This type of conservative was cautious and suspicious of change-- someone who trusted the collected wisdom of institutions and the past over the novelties of individual reasoning and innovative philosophies. It was in this sense that British and Scandinavian parties of the right labeled themselves "Conservative"; it was to overcome this definition that Canada's Conservatives changed their name in the 1940s to the oxymoronic Progressive Conservative Party. In America, this sentiment was well expressed in Russell Kirk's 1953 magnum opus, The Conservative Mind. It may be neatly summed up in the conservative adage that when it is not necessary to change, it is necessary not to change.

Beginning with the Barry Goldwater campaign of 1964, if not with the anti-communist surge starting in 1946, "dispositional conservatives" have had to maintain uneasy relations with "ideological conservatives," the people I label "entrepreneurial Republicans." Olsen describes them thusly:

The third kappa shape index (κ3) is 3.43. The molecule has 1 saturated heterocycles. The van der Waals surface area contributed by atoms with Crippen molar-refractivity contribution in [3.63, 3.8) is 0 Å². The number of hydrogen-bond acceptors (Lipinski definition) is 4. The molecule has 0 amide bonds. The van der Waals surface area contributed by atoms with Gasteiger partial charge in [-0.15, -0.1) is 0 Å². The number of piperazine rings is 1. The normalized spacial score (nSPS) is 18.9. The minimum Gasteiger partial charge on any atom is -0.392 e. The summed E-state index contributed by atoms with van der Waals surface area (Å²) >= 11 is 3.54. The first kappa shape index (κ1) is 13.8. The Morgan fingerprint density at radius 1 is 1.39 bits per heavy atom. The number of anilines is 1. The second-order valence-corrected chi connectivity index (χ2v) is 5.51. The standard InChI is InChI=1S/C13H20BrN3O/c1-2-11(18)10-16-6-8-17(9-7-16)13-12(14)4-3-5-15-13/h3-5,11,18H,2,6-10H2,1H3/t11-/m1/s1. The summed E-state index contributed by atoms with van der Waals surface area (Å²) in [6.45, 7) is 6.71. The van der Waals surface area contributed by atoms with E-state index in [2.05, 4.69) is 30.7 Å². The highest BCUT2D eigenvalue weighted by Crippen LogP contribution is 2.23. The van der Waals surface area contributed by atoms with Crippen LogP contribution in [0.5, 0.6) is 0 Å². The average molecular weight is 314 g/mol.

Ideological conservatives are not, by virtue of disposition, necessarily averse to change. On the contrary: In the mold of Reagan, they are forward-looking. They embrace changes and reforms that advance conservative principles, such as the primacy of freedom and the morality of free markets, the protection of traditional moral structures and practices, and the unapologetic use of American power overseas. Under Reagan, conservatism became associated in the public eye with action, experimentation, and change. Its evolving character was best expressed in a line from Reagan's Republican convention acceptance speech in 1980, quoting Thomas Paine: "We have it in our power to begin the world over again."